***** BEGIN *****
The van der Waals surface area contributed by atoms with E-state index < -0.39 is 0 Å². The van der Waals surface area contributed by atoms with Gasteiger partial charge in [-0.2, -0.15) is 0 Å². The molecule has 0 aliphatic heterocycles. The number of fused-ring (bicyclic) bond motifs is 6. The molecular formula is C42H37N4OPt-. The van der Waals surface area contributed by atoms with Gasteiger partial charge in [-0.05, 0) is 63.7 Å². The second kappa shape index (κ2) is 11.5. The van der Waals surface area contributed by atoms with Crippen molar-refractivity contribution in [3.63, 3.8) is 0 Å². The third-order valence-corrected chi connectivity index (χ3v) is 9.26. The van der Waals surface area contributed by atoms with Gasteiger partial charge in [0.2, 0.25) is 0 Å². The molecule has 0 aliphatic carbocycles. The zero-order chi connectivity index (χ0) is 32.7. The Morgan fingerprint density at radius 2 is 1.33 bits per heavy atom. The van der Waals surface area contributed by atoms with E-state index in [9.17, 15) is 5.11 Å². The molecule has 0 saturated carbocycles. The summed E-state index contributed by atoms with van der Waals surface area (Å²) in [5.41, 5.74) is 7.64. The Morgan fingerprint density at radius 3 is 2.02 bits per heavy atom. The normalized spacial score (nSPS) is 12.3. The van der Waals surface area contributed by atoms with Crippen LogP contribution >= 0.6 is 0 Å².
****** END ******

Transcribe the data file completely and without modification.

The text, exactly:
The van der Waals surface area contributed by atoms with E-state index < -0.39 is 0 Å². The van der Waals surface area contributed by atoms with Gasteiger partial charge in [-0.2, -0.15) is 0 Å². The molecule has 0 aliphatic heterocycles. The number of fused-ring (bicyclic) bond motifs is 6. The molecular formula is C42H37N4OPt-. The van der Waals surface area contributed by atoms with Gasteiger partial charge in [-0.05, 0) is 63.7 Å². The second kappa shape index (κ2) is 11.5. The van der Waals surface area contributed by atoms with Crippen molar-refractivity contribution in [3.63, 3.8) is 0 Å². The third-order valence-corrected chi connectivity index (χ3v) is 9.26. The van der Waals surface area contributed by atoms with Gasteiger partial charge in [0.2, 0.25) is 0 Å². The molecule has 0 aliphatic carbocycles. The zero-order chi connectivity index (χ0) is 32.7. The Morgan fingerprint density at radius 2 is 1.33 bits per heavy atom. The van der Waals surface area contributed by atoms with E-state index in [9.17, 15) is 5.11 Å². The molecule has 0 saturated carbocycles. The summed E-state index contributed by atoms with van der Waals surface area (Å²) in [5.41, 5.74) is 7.64. The Morgan fingerprint density at radius 3 is 2.02 bits per heavy atom. The normalized spacial score (nSPS) is 12.3. The van der Waals surface area contributed by atoms with Crippen LogP contribution >= 0.6 is 0 Å².